It’s just as well the forces of law and order were asleep when FF and FG were collecting, writes Michael Clifford
THE selection of the jury in the Jobstown trial will be an interesting process. The “Jobstown trial” may sound like a phrase lifted from apartheid South Africa, but that is what it will come to be known as.
Those on trial will include Anti-Austerity Alliance (AAA) TD Paul Murphy and two party councillors, all charged in relation to the incident in Jobstown in west Dublin last November, in which Tánaiste Joan Burton was the focus of an anti-water charge protest.
At least 20 people were served with summons last week to appear in court to answer charges ranging from false imprisonment to disorderly behaviour. Most are expected to have the case heard before a circuit court, which involves a jury trial.
Will prospective jury members be asked for their opinion on water charges? Or will they be deemed capable of reaching a decision on the facts, irrespective of positions on the issue?
The law will take its course. Away entirely from that case, there are disturbing issues around the reaction of the criminal justice system to the water charges protests.
At this juncture, it might be best to make a declaration. I believe in the concept of charging for water usage, in line with the practice in the rest of the developed world. I believe the main protest organisers care not a whit about the supply of water. It’s all electoral politics to them. I don’t believe in Irish Water, but neither do I believe that it is a thing of evil.
Now that that’s out of the way, did you know how easy it is to deny a political entity the right to collect money?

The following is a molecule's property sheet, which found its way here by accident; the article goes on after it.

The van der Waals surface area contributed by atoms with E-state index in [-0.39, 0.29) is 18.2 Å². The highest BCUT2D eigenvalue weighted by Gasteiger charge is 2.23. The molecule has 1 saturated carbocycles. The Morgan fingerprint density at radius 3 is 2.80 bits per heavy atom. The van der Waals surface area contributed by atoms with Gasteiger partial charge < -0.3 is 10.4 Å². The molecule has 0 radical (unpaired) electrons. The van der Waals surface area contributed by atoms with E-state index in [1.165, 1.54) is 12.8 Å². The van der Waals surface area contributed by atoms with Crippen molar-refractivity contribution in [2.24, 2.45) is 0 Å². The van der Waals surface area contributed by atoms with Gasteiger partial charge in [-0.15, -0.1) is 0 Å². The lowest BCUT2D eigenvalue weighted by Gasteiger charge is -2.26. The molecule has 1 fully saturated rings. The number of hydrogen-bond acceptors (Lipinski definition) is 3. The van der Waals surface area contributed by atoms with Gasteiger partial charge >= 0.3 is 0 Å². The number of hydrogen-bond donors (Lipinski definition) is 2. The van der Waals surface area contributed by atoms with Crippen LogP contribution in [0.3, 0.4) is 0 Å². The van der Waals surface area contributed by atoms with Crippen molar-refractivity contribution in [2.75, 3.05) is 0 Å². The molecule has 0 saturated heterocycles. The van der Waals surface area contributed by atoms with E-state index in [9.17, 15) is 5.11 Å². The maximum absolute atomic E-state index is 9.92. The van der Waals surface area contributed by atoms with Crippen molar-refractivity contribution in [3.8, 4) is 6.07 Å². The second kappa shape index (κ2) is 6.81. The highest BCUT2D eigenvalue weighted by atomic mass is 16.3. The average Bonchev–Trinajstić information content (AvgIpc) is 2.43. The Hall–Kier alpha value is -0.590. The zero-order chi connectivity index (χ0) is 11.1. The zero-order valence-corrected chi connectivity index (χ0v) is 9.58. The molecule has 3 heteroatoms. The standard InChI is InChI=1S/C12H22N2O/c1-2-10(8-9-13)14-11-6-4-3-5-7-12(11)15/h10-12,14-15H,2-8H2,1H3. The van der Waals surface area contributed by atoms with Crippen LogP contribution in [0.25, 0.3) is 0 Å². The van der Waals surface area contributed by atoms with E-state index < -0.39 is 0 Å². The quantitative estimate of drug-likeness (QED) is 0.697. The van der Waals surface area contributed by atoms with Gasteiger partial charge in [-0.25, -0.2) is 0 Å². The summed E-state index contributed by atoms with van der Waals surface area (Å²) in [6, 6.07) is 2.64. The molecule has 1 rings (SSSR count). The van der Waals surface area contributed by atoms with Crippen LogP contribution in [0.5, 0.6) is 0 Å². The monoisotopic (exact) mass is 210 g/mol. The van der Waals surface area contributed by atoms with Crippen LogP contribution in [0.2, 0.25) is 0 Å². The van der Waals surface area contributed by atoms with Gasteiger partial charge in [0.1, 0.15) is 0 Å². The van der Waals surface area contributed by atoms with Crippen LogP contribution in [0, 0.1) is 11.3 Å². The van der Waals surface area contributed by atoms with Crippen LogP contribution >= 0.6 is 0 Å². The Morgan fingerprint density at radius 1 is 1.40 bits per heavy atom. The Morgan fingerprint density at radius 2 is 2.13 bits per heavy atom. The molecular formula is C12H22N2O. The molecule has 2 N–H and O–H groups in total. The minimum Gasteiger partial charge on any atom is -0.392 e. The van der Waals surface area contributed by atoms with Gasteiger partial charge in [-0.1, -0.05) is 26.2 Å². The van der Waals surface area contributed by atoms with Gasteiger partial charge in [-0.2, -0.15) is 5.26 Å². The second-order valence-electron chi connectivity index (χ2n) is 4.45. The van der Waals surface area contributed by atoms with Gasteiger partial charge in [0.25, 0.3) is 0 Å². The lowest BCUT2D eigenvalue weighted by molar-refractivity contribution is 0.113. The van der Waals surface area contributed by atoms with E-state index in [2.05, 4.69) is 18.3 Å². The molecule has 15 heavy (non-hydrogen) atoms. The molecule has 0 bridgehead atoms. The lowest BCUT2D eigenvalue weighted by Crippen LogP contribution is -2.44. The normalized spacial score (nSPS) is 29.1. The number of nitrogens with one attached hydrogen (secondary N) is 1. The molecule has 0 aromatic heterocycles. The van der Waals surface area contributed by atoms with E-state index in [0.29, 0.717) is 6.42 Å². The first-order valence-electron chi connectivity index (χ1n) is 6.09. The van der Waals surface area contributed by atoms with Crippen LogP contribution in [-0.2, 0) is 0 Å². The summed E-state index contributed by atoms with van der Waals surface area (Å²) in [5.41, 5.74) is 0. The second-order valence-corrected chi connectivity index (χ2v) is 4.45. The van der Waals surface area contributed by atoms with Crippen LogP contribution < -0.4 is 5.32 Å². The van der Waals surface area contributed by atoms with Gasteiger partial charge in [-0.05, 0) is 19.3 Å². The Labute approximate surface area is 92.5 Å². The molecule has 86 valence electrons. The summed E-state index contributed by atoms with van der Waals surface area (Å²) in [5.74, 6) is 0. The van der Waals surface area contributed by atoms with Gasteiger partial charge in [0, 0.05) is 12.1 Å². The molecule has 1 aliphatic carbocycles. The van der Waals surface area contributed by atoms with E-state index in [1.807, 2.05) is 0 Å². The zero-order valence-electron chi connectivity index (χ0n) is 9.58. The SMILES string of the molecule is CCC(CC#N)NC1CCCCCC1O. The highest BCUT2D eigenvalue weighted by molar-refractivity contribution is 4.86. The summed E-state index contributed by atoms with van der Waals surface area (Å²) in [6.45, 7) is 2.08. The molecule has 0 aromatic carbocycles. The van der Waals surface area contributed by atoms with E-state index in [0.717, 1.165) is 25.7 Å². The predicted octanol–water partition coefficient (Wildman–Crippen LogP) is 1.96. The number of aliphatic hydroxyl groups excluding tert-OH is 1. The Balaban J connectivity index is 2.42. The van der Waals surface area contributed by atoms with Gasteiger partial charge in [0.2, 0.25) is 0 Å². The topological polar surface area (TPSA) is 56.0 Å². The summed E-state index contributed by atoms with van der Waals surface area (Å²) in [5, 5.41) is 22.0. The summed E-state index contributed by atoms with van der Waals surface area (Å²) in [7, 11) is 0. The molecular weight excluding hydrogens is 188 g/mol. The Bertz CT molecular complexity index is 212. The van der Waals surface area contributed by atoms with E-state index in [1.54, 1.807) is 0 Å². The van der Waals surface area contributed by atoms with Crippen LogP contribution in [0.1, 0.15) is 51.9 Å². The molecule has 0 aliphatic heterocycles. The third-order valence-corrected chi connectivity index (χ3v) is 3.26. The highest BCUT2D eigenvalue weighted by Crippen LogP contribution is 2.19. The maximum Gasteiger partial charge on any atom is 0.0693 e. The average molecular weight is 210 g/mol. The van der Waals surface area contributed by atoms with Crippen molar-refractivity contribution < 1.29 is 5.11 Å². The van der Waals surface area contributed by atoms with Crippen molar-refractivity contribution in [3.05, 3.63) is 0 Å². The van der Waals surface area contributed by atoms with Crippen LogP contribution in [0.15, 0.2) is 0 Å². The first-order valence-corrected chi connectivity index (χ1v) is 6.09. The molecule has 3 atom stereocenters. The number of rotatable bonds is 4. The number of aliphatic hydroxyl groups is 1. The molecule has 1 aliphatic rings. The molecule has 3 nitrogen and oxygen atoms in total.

Last month, the Anti-Austerity Alliance was refused a permit for door to door collections. The alliance does not have a little book full of corporate supporters so it tends to ask citizens face to face for support.
Chief Supt Orla McPartlin refused the permit because she said she feared it might lead to criminal behaviour. Her denial is rooted in Section 9 (C) of the Street and House to House Collection Act 1962.
The relevant sections allows for the refusal of a permit if the senior officer is of the opinion that “proceeds of the collection or any portion thereof would be used in such a manner as to encourage, either directly or indirectly the commission of an unlawful act”. In a letter to AAA councillor Mick Murphy explaining the decision, Chief Supt McPartlin said there had been previous water protests where some members of the AAA had been arrested.
“The collection of a permit has been refused because I believe that the proceeds of the collection or a portion thereof would be used to facilitate protests sponsored by the Anti-Austerity Alliance. I believe any further protests within my division would see further public order offences being committed,” the superintendent wrote.
Her references to protests is understood to primarily refer to the incident at Jobstown, which is in the superintendent’s division. Is it reasonable to deny a democratic right on the basis that a similar incident could possibly occur sometime in the future, and that the AAA would be the culpable party for any such occurrence?
Whether or not there are further protests organised by AAA or anybody else is not dependent on how much, if any, money is collected door to door.